When she’s not playing hilarious businesswoman Brianna Hanson on Netflix’s Grace and Frankie, June Diane Raphael is focused on activism, creating art about outrageous, incredible women, and fostering an empowering community for women at her local JCC. Last week, I talked to Raphael about Brianna’s upcoming arc in Grace and Frankie, her new movie The Disaster Artist, and actions she’s taken as an intersectional feminist post-election.
You play Grace’s daughter, Brianna, on Netflix’s Grace and Frankie. What draws you to her?
You know, I really love that she’s not filtered. I just love that she doesn’t have that filter that most of us have. I think women especially can be concerned about how people see them, and I certainly can too, and it’s very easy to internalize some of that messaging. So I’m really finding it so freeing to play someone who just does not give an F.
What can you tell me about Brianna’s arc on this upcoming season of Grace and Frankie?
I’m really excited for people to see it. Some of her vulnerabilities are given more stories this season, and we can understand more about how she’s attempting to manage a relationship, and what’s really challenging to her about opening up and being with someone. So a big arc in the season is finding out why she’s really truly been alone and seeing her crack open a bit more. But she is who she is. I think sometimes anger and defensive humor are usually covering something, and we get to see more of what those vulnerabilities are.
What’s your character like in The Disaster Artist [about the making of 2003’s The Room]?
Watching James Franco on set, I knew that he was onto something incredibly special… I play one of the actresses in the movie. To the point where we’re frame-by-frame recreating scenes from The Room. They’re adjusting your position, you’re listening, watching the scene tons of times before you actually do it because you’re doing a full recreation of the movie. But it was really cool. It’s so different.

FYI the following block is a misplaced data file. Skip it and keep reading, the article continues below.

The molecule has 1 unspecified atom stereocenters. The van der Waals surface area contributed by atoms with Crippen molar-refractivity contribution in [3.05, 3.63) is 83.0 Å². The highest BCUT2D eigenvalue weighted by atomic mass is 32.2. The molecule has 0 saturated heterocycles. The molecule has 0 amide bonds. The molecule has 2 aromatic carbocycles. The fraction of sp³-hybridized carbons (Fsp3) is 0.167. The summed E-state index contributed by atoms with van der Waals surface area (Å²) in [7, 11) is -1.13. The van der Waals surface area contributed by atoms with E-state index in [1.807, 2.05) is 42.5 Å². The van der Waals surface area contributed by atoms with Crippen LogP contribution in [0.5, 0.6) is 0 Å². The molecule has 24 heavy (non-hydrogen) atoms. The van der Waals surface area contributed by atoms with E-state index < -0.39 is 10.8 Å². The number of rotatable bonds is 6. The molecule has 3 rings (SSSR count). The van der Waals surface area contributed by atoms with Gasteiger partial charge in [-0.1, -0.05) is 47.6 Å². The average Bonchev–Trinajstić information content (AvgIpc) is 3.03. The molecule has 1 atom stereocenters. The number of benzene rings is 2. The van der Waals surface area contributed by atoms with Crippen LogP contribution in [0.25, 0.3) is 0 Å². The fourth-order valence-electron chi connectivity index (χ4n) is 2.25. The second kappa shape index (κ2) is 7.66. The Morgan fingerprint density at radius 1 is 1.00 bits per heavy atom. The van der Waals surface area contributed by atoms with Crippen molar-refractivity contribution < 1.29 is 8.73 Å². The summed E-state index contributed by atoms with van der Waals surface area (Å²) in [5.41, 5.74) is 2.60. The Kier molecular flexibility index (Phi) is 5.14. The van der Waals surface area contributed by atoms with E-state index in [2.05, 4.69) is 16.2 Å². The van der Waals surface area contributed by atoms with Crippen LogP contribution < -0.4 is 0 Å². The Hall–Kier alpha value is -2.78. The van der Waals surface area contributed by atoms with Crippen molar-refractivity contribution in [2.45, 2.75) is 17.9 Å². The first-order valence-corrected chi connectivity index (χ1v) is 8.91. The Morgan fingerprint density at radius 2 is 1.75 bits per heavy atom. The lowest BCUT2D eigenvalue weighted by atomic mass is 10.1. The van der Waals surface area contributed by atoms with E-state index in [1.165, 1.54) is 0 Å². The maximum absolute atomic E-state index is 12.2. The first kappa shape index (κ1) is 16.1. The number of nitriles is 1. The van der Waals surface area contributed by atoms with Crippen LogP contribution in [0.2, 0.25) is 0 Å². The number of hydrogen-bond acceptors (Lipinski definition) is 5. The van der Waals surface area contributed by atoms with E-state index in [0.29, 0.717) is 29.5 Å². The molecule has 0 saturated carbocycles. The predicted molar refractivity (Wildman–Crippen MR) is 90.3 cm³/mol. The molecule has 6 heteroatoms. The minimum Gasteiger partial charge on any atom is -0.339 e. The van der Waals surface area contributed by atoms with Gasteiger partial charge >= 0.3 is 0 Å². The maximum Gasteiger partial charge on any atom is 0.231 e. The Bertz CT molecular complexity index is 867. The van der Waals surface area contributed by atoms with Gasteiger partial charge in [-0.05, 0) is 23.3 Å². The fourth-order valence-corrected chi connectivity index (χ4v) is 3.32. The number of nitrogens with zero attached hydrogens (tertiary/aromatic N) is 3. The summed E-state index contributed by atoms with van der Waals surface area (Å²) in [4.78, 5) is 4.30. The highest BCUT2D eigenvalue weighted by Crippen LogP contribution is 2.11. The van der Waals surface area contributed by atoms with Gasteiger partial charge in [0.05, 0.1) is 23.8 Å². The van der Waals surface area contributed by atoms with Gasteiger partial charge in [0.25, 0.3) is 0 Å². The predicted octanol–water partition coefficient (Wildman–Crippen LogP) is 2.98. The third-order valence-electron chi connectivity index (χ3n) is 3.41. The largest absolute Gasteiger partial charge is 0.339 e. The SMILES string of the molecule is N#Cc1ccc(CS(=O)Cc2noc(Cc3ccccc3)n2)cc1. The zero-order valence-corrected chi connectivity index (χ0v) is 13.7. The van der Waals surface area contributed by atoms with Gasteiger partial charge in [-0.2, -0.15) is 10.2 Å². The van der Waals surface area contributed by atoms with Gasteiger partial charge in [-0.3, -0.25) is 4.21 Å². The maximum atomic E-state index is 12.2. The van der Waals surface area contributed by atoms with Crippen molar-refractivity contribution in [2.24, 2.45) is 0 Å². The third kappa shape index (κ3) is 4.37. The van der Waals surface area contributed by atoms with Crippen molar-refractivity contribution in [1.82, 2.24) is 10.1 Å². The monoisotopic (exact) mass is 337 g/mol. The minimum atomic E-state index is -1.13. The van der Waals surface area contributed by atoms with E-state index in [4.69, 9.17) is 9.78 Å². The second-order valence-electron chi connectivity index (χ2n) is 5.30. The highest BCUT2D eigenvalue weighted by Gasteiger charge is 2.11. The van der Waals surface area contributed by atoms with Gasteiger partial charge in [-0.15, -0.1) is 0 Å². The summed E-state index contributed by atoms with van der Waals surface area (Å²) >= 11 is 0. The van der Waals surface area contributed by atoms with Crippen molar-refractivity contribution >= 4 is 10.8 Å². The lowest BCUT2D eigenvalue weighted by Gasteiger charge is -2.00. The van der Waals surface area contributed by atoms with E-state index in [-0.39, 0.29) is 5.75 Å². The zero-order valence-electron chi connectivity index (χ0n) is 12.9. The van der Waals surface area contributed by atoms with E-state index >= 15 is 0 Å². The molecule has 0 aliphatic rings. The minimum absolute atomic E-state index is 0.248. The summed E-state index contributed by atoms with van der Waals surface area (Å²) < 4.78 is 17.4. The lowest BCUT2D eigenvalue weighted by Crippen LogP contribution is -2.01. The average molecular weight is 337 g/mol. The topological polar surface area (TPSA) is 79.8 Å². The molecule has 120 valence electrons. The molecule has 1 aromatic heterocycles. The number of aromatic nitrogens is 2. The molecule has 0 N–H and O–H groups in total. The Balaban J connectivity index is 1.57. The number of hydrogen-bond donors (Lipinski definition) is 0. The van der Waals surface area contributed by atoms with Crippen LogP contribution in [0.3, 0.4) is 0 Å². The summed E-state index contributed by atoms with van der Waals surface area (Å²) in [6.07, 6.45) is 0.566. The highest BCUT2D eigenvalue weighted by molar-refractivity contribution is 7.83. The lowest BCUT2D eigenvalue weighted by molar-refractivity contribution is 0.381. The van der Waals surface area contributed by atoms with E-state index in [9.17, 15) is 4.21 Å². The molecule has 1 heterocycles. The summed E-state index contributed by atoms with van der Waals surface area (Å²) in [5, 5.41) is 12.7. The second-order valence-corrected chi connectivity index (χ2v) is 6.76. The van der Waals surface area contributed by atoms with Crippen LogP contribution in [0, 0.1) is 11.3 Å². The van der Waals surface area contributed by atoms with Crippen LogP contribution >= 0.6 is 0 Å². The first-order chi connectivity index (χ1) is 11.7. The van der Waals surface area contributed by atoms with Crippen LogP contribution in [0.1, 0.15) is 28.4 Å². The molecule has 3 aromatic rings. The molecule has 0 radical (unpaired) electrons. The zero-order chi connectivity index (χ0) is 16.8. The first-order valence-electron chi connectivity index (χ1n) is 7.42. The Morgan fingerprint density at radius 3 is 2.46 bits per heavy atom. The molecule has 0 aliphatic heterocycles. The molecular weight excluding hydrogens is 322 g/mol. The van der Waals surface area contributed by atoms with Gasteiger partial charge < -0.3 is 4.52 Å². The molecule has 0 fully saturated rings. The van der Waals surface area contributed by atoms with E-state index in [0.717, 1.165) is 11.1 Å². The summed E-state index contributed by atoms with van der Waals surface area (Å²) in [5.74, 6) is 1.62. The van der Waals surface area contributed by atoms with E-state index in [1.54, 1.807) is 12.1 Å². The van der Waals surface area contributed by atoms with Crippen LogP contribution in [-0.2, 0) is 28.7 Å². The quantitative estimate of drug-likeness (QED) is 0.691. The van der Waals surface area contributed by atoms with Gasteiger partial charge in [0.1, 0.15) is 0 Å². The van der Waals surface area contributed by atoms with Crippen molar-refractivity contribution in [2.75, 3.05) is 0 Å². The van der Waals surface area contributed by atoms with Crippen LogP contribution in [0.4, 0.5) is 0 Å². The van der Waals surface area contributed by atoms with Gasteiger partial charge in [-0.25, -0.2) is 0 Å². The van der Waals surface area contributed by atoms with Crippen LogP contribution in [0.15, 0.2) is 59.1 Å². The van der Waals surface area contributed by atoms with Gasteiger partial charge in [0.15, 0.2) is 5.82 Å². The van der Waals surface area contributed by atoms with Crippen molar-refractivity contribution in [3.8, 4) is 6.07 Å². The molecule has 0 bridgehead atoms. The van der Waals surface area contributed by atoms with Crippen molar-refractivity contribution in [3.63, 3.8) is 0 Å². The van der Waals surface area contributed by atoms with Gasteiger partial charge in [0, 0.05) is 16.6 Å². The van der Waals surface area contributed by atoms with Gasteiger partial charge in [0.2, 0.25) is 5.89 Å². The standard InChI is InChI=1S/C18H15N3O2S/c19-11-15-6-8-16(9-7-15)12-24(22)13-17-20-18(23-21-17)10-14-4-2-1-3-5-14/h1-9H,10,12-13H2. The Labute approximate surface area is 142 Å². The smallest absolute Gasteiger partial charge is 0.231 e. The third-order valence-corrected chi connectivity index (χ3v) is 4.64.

Facebook.com/The Disaster Artist: My Life Inside The Room
Is comedy what comes most naturally to you as an actor? Is it your first instinct?
I find it funny that I’ve been working in comedy for so long. Although I think I’ve always loved comedy, I thought I was going to be doing like, Three Sisters on Broadway and that was the height of success, if I could just get there. So it’s been a surprising experience but I think anyone who is acting ultimately wants things to be truthful, and I think the best comedians also are not worried about whether it’s funny, they’re trying to make it honest and if people laugh, that’s on them. And UCB has the same philosophy. In 101 classes, you’re told: “Do not try to make anyone laugh.” They drill it into you. They’re not interested in that. They’re interested in finding the truth of things and if that’s funny then, cool. So that’s sort of more the place I try to work from. I will say this, I love doing it, though. I love the process of it and how alive it feels, that’s so much fun.
You’re saying a lot of “don’t try to make it funny, just be honest.” When you approach acting or recording for your podcast [Earwolf’s How Did This Get Made?] or writing something, are you coming from an inherently political place? Do you have feminist ends when writing or acting or thinking about something, or are you just trying to honestly humanize the character?
I would say both are happening more so than ever. I’m aware of what I’m putting out there in a way I haven’t necessarily been. I still think that not editing yourself and creating a creative space for yourself that’s completely free, devoid of judgment, all of it, is really important. But I am more and more aware of an audience seeing or hearing something and having questions about it or possibly feeling marginalized and what my role is in that. I think both things can be true. I think you can create a space for yourself that’s totally and sacredly free — which I believe in — and you can edit yourself too, and be thoughtful about the world you live in. Because how could you not?
How have you been coping since the election?